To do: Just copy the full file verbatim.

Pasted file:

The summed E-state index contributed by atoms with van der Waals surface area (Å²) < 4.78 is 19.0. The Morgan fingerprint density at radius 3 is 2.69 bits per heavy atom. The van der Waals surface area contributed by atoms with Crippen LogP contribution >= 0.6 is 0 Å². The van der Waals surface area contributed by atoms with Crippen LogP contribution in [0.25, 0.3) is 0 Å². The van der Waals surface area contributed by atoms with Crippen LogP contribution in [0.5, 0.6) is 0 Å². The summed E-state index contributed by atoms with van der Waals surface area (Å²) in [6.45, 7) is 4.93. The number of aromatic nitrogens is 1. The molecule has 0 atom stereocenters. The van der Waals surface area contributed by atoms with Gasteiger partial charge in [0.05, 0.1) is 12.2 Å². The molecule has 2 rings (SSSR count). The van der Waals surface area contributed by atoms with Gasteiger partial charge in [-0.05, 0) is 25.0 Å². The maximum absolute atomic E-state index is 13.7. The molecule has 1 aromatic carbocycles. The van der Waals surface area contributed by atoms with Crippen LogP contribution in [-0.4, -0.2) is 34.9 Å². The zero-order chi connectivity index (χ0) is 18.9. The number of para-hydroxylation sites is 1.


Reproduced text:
The summed E-state index contributed by atoms with van der Waals surface area (Å²) < 4.78 is 19.0. The Morgan fingerprint density at radius 3 is 2.69 bits per heavy atom. The van der Waals surface area contributed by atoms with Crippen LogP contribution >= 0.6 is 0 Å². The van der Waals surface area contributed by atoms with Crippen LogP contribution in [0.25, 0.3) is 0 Å². The van der Waals surface area contributed by atoms with Crippen LogP contribution in [0.5, 0.6) is 0 Å². The summed E-state index contributed by atoms with van der Waals surface area (Å²) in [6.45, 7) is 4.93. The number of aromatic nitrogens is 1. The molecule has 0 atom stereocenters. The van der Waals surface area contributed by atoms with Gasteiger partial charge in [0.05, 0.1) is 12.2 Å². The molecule has 2 rings (SSSR count). The van der Waals surface area contributed by atoms with Gasteiger partial charge in [-0.05, 0) is 25.0 Å². The maximum absolute atomic E-state index is 13.7. The molecule has 1 aromatic carbocycles. The van der Waals surface area contributed by atoms with Crippen LogP contribution in [-0.4, -0.2) is 34.9 Å². The zero-order chi connectivity index (χ0) is 18.9. The number of para-hydroxylation sites is 1.